Pet Care

ASPCA Urges BLM to Immediately Expand Wild Horse Fertility Control

The ASPCA and other leading animal welfare and wild horse organizations recently wrote to Interior Secretary Haaland urging her to immediately reverse the Bureau of Land Management’s (BLM) alarming recent decision backing away from the only strategy that can safely and humanely protect our wild horse and burro herds. Last month, the BLM announced it would reduce its 2021 scheduled wild horse and burro fertility control treatments by 60%. 

For years, the BLM has resisted implementing fertility control, opting instead to continue its self-defeating policy of removing horses from the range. This failed strategy has resulted in population growth on the range and in off-range holding areas, eroding the public’s confidence in the agency’s ability to carry out its job. 

Read the full letter here [PDF]. 

In summary:  

  • The broad use of safe and humane fertility control is critical to maintaining wild horse and burro populations at sustainable levels on the range. Decades of extensive scientific studies—including from the BLM itself—confirm the merits of fertility control as an effective and humane management tool.   
  • Recognizing that the mismanagement of the Wild Horse and Burro Program posed mounting threats to these cherished wild herds, the ASPCA, alongside a broad stakeholder group, supported a science-based proposal demonstrating the vital role fertility control plays in a holistic management strategy to end large-scale removals within a decade. 
  • Enthusiastically embracing this concept, Congress increased funding to the Wild Horse and Burro Program by 44% over the past three years, with clear directions to the agency to immediately implement proven, safe and humane fertility control tools.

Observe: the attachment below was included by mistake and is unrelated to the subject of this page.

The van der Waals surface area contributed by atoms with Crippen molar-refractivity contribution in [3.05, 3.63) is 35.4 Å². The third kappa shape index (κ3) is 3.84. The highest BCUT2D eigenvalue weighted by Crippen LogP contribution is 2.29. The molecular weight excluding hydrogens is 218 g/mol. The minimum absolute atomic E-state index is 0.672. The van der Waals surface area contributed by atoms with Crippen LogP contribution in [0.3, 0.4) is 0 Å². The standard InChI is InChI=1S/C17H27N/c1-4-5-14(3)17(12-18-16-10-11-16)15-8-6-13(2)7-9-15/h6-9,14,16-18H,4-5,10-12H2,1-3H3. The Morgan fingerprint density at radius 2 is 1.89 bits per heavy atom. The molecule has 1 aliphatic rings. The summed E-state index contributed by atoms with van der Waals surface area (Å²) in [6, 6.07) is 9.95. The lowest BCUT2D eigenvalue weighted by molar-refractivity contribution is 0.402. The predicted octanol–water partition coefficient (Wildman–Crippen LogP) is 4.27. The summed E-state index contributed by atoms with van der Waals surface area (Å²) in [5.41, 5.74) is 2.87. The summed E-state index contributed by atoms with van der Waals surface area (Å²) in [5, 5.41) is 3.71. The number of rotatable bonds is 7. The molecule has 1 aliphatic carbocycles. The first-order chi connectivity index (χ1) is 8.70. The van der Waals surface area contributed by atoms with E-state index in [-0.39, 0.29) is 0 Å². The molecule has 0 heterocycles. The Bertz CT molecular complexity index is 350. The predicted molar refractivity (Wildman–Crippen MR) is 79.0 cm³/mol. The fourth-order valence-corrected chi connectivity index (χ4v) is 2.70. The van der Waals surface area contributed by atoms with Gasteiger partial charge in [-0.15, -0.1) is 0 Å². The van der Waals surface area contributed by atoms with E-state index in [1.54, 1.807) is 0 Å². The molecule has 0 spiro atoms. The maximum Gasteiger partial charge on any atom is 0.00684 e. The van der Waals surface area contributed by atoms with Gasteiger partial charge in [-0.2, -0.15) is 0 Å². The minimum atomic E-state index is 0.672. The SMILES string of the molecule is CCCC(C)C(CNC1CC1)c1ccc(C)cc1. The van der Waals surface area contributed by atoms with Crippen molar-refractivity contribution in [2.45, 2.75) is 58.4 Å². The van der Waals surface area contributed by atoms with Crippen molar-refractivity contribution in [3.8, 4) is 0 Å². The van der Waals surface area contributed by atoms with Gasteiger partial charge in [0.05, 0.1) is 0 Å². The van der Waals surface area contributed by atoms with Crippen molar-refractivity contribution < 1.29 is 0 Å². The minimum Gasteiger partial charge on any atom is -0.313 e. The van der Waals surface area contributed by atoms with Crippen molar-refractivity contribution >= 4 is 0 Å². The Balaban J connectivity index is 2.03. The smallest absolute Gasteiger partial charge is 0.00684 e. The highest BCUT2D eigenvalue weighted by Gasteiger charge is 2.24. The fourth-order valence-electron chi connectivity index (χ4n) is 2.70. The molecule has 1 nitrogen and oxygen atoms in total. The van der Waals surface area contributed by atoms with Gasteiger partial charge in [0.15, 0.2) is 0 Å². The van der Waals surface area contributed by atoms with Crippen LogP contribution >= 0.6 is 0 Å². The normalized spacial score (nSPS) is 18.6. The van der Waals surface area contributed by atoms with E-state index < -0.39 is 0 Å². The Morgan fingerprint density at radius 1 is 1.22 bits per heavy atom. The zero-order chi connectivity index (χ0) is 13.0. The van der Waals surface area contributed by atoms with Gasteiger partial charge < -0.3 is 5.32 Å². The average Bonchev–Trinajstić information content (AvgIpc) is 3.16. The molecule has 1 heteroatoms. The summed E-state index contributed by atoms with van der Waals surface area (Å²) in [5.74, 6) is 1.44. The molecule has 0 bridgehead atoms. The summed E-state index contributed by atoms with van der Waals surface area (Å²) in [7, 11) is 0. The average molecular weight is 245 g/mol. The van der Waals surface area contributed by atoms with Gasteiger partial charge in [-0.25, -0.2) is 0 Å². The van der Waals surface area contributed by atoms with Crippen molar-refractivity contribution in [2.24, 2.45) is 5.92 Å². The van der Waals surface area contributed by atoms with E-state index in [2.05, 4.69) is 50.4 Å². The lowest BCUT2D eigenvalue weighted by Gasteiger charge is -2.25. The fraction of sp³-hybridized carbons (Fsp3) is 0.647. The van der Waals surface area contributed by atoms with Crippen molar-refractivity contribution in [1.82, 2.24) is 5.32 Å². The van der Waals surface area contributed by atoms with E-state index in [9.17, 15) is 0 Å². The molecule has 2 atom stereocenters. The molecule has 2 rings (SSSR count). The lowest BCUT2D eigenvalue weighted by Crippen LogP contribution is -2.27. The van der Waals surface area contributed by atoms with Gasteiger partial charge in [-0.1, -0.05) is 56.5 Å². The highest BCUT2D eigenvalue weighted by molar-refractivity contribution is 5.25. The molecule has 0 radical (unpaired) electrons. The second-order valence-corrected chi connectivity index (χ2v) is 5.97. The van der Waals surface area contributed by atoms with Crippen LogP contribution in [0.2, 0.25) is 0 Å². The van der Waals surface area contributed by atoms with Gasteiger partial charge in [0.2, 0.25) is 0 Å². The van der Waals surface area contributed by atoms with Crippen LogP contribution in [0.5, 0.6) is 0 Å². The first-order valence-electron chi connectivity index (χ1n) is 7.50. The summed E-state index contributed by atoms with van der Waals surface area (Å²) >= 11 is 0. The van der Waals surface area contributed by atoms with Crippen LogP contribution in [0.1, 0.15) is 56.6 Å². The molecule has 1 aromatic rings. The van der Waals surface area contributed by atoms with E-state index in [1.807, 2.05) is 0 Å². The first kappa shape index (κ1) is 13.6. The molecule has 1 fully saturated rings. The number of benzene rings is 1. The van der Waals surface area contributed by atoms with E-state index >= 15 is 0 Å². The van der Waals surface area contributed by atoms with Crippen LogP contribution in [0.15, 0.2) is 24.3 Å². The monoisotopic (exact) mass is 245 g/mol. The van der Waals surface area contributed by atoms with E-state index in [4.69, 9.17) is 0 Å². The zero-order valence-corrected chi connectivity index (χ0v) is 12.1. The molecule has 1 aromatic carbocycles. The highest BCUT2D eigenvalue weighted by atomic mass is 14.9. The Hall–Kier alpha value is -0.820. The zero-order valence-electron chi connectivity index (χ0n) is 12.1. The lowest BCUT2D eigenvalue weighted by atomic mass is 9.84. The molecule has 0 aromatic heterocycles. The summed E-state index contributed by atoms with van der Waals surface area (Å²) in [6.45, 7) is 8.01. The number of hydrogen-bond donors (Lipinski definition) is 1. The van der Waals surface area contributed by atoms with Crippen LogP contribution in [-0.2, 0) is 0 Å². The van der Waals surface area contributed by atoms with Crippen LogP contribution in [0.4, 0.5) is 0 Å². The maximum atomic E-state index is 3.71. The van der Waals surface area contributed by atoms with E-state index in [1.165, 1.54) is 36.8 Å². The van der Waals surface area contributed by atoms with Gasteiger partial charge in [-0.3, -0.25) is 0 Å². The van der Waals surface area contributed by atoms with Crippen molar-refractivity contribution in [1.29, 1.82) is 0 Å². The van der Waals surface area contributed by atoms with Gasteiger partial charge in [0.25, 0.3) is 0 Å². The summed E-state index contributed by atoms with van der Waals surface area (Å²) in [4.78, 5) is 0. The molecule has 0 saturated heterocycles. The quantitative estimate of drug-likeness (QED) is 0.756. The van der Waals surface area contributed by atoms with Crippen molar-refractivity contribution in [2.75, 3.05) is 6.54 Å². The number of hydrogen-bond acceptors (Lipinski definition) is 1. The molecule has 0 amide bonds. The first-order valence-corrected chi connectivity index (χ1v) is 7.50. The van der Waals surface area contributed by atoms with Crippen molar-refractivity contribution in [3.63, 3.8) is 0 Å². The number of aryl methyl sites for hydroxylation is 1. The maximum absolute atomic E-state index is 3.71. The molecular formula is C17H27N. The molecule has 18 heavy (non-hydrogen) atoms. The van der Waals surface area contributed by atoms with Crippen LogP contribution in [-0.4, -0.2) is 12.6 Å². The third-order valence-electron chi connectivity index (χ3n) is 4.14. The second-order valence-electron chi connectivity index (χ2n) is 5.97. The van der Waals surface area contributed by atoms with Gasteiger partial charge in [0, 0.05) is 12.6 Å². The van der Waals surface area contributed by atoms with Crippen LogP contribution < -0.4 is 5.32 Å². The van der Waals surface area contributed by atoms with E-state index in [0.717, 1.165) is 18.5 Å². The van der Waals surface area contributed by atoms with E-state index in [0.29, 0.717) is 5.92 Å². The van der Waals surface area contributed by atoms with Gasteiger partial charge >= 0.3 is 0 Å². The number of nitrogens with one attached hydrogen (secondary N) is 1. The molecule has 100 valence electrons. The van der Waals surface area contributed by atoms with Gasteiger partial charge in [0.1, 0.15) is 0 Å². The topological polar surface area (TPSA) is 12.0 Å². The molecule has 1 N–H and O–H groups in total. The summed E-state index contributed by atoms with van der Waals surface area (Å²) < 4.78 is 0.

• Despite this additional funding and a clear Congressional directive, over the past three years the BLM has treated a paltry 700 mares annually on average—out of approximately 90,000 animals on the range. The BLM is falling back to its old pattern—a failing one, at that. 
  • Severe consequences of climate change, such as drought and wildfire, will continue to threaten wild horse and burro populations in the West. This is not an excuse to forgo planning and proactive management—if anything, it should intensify the agency’s commitment to flattening the population growth curve with fertility control. Emergency circumstances on the range make the absence of fertility control in BLM’s operations an even more tragic error. 
  • The BLM’s decision to roll back its own fertility control treatment goal by 60% is unacceptable. Congress must not allow the agency to take this huge step backward.

TAKE ACTION: You can be a voice for these long-suffering animals. Tell the Department of the Interior that you want to see a more robust, nationwide wild horse fertility control program implemented immediately.

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